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Niger Coup: ECOWAS Military Threat Faces Divisions as Deadline Passes

Following the recent coup d’état in Niger, West African leaders under the Economic Community of West African States (ECOWAS) had threatened military intervention if the detained president was not released and a democratically elected government restored.

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The deadline for the threat passed without any sign of military action.

ECOWAS’s initial strong response to the coup seems to be now divided, reflecting the different approaches of member-state leaders.

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Credits: DepositPhotos

While some suspect that the hardline stance was influenced by Western allies like the United States and France, others believe it indicates a new strategy under Nigeria’s President Bola Tinubu, the new ECOWAS chairman.

Afolabi Adekaiyaoja, a political analyst, suggested that coups are often not isolated events and that neighboring countries may be concerned about potential military actions in their territories.

The region’s militaries exchange intelligence, making democratic administrations wary of similar coups.

The situation has created rifts within the ECOWAS alliance.

Wealthier coastal economies are uniting against landlocked, military-led counterparts in a potential major showdown.

Niger’s neighbors to the west have sided with the military government, while richer coastal states led by Nigeria are concerned about the insecurity spreading from their northern neighbors.

The Sahel region, separating coastal Africa and the Sahara, has become a hotbed of armed group activity due to weak states, economic challenges, growing populations, and harsh climate conditions.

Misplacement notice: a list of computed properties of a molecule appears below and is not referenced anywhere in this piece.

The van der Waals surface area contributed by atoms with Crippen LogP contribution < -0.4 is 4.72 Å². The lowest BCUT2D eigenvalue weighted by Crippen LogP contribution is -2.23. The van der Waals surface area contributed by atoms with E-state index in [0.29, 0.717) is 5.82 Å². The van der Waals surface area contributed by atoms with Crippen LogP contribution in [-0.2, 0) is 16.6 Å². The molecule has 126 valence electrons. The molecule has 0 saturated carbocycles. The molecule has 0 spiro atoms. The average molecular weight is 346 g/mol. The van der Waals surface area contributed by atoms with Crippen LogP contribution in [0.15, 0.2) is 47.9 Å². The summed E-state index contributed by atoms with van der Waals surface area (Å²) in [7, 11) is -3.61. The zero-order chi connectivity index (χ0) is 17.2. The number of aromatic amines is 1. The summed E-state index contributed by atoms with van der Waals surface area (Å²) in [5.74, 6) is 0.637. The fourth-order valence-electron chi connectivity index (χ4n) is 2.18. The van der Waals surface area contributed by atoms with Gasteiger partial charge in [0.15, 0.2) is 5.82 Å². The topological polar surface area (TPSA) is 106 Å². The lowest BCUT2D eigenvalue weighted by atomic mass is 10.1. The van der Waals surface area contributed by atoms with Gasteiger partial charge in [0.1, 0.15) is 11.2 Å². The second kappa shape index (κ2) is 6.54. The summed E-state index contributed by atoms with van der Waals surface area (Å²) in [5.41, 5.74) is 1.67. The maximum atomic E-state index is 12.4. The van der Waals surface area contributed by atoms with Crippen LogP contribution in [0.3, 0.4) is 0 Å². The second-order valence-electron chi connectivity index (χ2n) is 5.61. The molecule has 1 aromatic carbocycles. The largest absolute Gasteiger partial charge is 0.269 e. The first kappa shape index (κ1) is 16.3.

Conflict trackers report a significant rise in violence, with fatalities reaching a peak in recent times.

Coastal countries that previously avoided armed-group violence are now facing attacks near their borders.

The coup in Niger coincides with an increase in violence, similar to what occurred in Mali and Burkina Faso after military governments seized power.

These countries have expelled foreign troops, and the presence of the Russian paramilitary force Wagner Group has raised concerns about human rights abuses.

ECOWAS is facing its most significant challenge in 30 years with the crisis in Niger.

There are divisions within the bloc, and a land invasion could be a messy conflict with regional implications.

Nigeria, as ECOWAS chief, is keen on asserting its regional influence, but its military is already dealing with internal crises.

As tensions rise, the future utility of ECOWAS is being questioned, though others believe the bloc’s effectiveness will be tested but not necessarily ended by this crisis.

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